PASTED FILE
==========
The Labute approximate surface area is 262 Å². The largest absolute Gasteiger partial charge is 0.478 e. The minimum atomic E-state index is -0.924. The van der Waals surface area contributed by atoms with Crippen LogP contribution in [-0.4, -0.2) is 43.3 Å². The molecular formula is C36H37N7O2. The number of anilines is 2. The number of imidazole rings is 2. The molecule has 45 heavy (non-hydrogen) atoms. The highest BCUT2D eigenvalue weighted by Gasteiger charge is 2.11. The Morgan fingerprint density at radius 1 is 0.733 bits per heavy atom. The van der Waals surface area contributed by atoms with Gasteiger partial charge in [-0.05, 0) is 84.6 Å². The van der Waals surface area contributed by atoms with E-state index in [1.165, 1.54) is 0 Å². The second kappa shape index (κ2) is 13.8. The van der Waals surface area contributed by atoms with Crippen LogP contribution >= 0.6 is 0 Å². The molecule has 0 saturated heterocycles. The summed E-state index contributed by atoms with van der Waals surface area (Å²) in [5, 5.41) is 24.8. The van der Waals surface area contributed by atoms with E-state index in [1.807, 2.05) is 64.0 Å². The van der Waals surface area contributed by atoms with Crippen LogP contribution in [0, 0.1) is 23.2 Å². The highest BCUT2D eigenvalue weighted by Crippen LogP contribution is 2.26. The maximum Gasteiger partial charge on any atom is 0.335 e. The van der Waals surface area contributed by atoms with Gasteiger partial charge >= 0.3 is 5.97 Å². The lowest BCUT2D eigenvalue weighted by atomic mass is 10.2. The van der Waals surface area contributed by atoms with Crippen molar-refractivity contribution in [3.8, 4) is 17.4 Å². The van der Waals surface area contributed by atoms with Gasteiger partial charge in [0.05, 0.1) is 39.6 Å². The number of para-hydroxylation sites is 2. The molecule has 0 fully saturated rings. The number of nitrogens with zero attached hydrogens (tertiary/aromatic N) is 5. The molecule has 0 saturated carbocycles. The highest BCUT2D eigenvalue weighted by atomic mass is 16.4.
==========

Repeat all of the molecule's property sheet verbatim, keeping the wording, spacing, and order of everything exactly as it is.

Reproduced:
The Labute approximate surface area is 262 Å². The largest absolute Gasteiger partial charge is 0.478 e. The minimum atomic E-state index is -0.924. The van der Waals surface area contributed by atoms with Crippen LogP contribution in [-0.4, -0.2) is 43.3 Å². The molecular formula is C36H37N7O2. The number of anilines is 2. The number of imidazole rings is 2. The molecule has 45 heavy (non-hydrogen) atoms. The highest BCUT2D eigenvalue weighted by Gasteiger charge is 2.11. The Morgan fingerprint density at radius 1 is 0.733 bits per heavy atom. The van der Waals surface area contributed by atoms with Gasteiger partial charge in [-0.05, 0) is 84.6 Å². The van der Waals surface area contributed by atoms with E-state index in [1.165, 1.54) is 0 Å². The second kappa shape index (κ2) is 13.8. The van der Waals surface area contributed by atoms with Crippen LogP contribution >= 0.6 is 0 Å². The molecule has 0 saturated heterocycles. The summed E-state index contributed by atoms with van der Waals surface area (Å²) in [5, 5.41) is 24.8. The van der Waals surface area contributed by atoms with E-state index in [1.807, 2.05) is 64.0 Å². The van der Waals surface area contributed by atoms with Crippen LogP contribution in [0, 0.1) is 23.2 Å². The highest BCUT2D eigenvalue weighted by Crippen LogP contribution is 2.26. The maximum Gasteiger partial charge on any atom is 0.335 e. The van der Waals surface area contributed by atoms with Gasteiger partial charge >= 0.3 is 5.97 Å². The lowest BCUT2D eigenvalue weighted by atomic mass is 10.2. The van der Waals surface area contributed by atoms with Crippen molar-refractivity contribution in [3.8, 4) is 17.4 Å². The van der Waals surface area contributed by atoms with Gasteiger partial charge in [0.05, 0.1) is 39.6 Å². The number of para-hydroxylation sites is 2. The molecule has 0 fully saturated rings. The number of nitrogens with zero attached hydrogens (tertiary/aromatic N) is 5. The molecule has 0 saturated carbocycles. The highest BCUT2D eigenvalue weighted by atomic mass is 16.4.